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'No Duh!' Studies Du Jour

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It seems like this has been a landmark week for studies that will have you scratching your head and asking."Why?" Most of this information falls into the "no duh!" category of science. Tell us something we don't already know, people!

confused looking woman

Obese Children More Likely To Be Bullied (Yahoo) -- Any first grader could have told you this.

Meeting a Beautiful Woman Makes Guys' Hearts Race (FOX News) -- It does? Really?? Who knew?!

It's Official: Birth Control Does Lower Sex Drive (True Slant) -- So THAT'S how it prevents pregnancy ... by making us never want to have sex!

Television to Blame for Obesity and Poor School Performance (Scotsman)-- Good thing scientists are spending their valuable time studying important stuff we never knew ... not!

Study Shows Trend of Increasing Obesity in Pregnant Moms Contributing to Higher Body Fat in Newborns (ScienceDaily) -- And this is what they call science these days?!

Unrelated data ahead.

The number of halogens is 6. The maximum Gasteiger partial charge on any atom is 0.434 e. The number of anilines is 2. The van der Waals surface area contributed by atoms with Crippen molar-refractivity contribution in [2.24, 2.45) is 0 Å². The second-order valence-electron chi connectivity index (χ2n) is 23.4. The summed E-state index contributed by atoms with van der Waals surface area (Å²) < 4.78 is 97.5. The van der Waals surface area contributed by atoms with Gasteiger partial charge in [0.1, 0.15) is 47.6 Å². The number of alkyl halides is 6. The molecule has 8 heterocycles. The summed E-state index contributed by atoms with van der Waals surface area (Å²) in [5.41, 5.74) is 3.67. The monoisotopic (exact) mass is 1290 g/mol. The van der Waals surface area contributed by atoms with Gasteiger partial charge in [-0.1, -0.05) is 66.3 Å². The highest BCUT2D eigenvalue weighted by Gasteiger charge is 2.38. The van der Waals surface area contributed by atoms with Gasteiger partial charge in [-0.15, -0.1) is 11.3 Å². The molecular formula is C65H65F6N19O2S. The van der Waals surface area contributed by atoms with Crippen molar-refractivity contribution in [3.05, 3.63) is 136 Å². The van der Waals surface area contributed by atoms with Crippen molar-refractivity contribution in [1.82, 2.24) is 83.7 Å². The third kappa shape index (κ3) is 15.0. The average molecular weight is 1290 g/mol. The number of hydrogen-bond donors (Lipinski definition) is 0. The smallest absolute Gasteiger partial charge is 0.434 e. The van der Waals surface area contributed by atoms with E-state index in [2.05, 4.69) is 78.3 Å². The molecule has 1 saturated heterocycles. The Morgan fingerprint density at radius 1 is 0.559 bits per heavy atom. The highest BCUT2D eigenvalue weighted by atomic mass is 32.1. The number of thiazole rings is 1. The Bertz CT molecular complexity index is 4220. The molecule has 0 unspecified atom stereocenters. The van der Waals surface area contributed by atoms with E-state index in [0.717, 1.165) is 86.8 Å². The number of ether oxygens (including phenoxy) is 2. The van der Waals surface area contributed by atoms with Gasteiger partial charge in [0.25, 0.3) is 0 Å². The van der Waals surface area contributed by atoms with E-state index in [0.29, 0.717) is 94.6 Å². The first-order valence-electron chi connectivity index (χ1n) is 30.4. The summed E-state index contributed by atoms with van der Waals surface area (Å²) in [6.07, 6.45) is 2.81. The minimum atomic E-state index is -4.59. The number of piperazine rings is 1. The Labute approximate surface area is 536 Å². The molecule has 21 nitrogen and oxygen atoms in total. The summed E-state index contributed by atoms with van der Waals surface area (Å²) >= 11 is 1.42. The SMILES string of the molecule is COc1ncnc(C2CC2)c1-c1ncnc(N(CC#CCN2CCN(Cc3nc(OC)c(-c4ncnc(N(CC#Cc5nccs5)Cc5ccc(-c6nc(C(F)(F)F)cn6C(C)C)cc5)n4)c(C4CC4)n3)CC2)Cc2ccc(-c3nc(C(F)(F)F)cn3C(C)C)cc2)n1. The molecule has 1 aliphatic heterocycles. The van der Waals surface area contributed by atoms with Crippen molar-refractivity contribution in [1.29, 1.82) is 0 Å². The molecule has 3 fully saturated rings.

Mom's Favoritism Can Affect Kids, Sibling Rivalry as Adults (USA Today) -- Now we're really glad we were mom's favorite!

Teens Who Post About Sex More Likely To Have It (LiveScience) -- Teenagers talk about sex? On Facebook? Get out!


next: Dad Says Japan is a Child Custody Black Hole
3 comments so far | Post a comment now
Anon May 7, 2010, 2:28 PM

And you are contributing to society how exactly? By pointing out the flaws in other people’s work which can later be cited in further scientific works?

You can’t cite a first grader. Go learn something about the scientific process, then write an article.

Anne May 7, 2010, 2:42 PM

I am one of these useless researchers that studies the effects of media. These studies DO provide valuable information in that they give supporting evidence to things we may have believed. Of course they are ideas we’ve all thought about, that’s why they were researched. Plus most of these studies are likely more complex than the one-liners make them sound.

Anon May 7, 2010, 2:51 PM

Most of the stuff you listed was surveys and statistics… Not the scientific method.

When you actually have something to say about science, you might have a point.


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